Chinese Delicacy – Shark Fin Soup

Usually served on special occasions, shark fin soup can cost up to $100 a bowl. Once desired by Chinese Emperors for its rareness, it is served to signify good fortune. The killing of sharks for their fins have brought protests from animal rights activists and environmentalists.

The soup is a broth with noodle like shark fin strips added for texture. It has minimal nutritional value. It can cause sterility in men when consumed in large quantities due to it high mercury content. It is not recommended for pregnant women and young children.

Annually close to 73 million sharks are killed for their fins. The U. S., Indonesia, Japan, New Zealand, Spain and the United Kingdom are the largest shark killers. This practice is causing some species to be endangered. The preferred species for the soup are Tiger, Mako, Sawfish, Sandbar, Bull, Hammerhead, Blacktip, Porbeagle, Blue and Thresher.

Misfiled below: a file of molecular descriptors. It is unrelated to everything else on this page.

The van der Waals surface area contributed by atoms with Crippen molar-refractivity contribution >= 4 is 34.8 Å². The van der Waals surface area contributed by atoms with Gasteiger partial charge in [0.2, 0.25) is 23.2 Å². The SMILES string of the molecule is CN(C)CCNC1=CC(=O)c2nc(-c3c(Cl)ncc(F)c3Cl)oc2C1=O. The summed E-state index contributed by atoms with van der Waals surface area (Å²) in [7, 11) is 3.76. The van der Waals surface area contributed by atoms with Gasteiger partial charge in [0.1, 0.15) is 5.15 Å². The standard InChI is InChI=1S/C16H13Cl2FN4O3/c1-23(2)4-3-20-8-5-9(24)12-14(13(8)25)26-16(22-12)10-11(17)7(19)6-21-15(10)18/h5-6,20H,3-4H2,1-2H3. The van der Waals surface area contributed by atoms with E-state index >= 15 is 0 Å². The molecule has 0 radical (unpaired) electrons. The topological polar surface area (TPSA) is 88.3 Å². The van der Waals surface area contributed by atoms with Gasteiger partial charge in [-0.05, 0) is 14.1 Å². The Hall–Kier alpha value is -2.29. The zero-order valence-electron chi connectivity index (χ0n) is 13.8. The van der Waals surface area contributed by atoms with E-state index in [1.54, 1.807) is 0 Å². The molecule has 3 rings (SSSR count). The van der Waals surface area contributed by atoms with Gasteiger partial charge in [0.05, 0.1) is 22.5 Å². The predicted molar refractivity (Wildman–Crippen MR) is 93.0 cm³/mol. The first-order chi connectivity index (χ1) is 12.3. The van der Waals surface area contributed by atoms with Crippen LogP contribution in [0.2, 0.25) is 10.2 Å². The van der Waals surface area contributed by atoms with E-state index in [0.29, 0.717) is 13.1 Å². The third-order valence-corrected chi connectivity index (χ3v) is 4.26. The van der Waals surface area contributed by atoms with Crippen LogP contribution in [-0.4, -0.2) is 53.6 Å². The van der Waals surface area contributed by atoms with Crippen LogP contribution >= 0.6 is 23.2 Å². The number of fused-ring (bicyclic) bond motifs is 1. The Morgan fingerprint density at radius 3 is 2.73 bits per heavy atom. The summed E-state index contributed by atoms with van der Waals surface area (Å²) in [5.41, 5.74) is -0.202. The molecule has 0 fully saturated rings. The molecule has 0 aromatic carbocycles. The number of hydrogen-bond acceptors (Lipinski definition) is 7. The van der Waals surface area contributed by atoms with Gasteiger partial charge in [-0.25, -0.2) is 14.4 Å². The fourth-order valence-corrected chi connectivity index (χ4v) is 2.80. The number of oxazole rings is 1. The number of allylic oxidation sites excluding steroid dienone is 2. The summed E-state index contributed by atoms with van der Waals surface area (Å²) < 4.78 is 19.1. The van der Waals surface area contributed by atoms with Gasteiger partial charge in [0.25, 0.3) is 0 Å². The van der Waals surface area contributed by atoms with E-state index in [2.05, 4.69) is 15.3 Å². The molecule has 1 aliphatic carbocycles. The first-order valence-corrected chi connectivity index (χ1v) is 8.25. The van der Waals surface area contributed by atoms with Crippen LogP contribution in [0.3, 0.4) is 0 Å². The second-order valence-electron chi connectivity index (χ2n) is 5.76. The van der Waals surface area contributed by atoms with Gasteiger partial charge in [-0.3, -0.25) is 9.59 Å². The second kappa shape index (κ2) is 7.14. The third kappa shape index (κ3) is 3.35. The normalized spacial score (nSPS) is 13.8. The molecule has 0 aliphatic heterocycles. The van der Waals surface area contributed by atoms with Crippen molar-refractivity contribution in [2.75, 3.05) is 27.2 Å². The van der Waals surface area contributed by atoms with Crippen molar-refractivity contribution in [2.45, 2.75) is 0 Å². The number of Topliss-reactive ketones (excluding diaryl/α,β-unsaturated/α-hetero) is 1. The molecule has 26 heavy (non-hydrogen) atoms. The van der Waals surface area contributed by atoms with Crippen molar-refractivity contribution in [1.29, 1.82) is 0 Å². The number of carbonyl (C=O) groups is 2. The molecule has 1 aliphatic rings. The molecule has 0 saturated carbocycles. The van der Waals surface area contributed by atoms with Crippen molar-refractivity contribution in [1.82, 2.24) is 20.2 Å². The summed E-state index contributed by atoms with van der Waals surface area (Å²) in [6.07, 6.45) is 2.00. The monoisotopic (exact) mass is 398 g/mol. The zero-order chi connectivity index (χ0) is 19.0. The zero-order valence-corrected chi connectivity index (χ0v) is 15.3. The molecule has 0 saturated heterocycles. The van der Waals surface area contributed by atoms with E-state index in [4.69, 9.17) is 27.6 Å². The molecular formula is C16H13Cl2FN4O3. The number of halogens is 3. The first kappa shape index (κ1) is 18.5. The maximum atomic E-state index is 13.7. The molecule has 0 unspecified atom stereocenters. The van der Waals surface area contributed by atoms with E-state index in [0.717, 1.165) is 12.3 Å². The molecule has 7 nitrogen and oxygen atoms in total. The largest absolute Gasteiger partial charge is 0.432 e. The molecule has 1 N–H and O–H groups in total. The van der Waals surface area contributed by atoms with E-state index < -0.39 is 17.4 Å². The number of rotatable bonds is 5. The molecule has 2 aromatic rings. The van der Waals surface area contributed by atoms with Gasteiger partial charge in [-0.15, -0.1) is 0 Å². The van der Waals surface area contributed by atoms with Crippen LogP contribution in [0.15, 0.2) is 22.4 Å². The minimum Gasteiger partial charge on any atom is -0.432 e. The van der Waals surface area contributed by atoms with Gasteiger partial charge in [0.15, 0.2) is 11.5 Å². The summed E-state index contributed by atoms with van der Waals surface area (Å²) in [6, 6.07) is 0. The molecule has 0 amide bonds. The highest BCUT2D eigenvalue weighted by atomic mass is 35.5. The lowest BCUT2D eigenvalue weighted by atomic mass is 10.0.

A shark does not reach sexual maturity until 12 to 15 years and has few pups. Most sharks that are caught have not reach sexual maturity. This is causing the decrease in population.

The reduction in the shark population has resulted in their prey to increase. Humboldt squid are stealing salmon from fishermen and cow nosed rays are impacting bay scallop fishing.

Although the fin is valuable, shark meat is not and is usually discarded into the sea. The shark, which is still alive and cannot swim, sinks to the bottom and dies. The U.S, Australia and the European Union has passed laws to control shark fishing. Recently, Hawaii has banned the sale, trade and possession of shark fins.

Hong Kong imports about 50% of the world’s shark fins. It is estimated that the market will grow 5% yearly mainly due an increase in demand in China. Some restaurants in that area are now offering a shark fin free soup made from the mung bean. Without control of killing its top predator, the oceanic ecosystem will be impacted.


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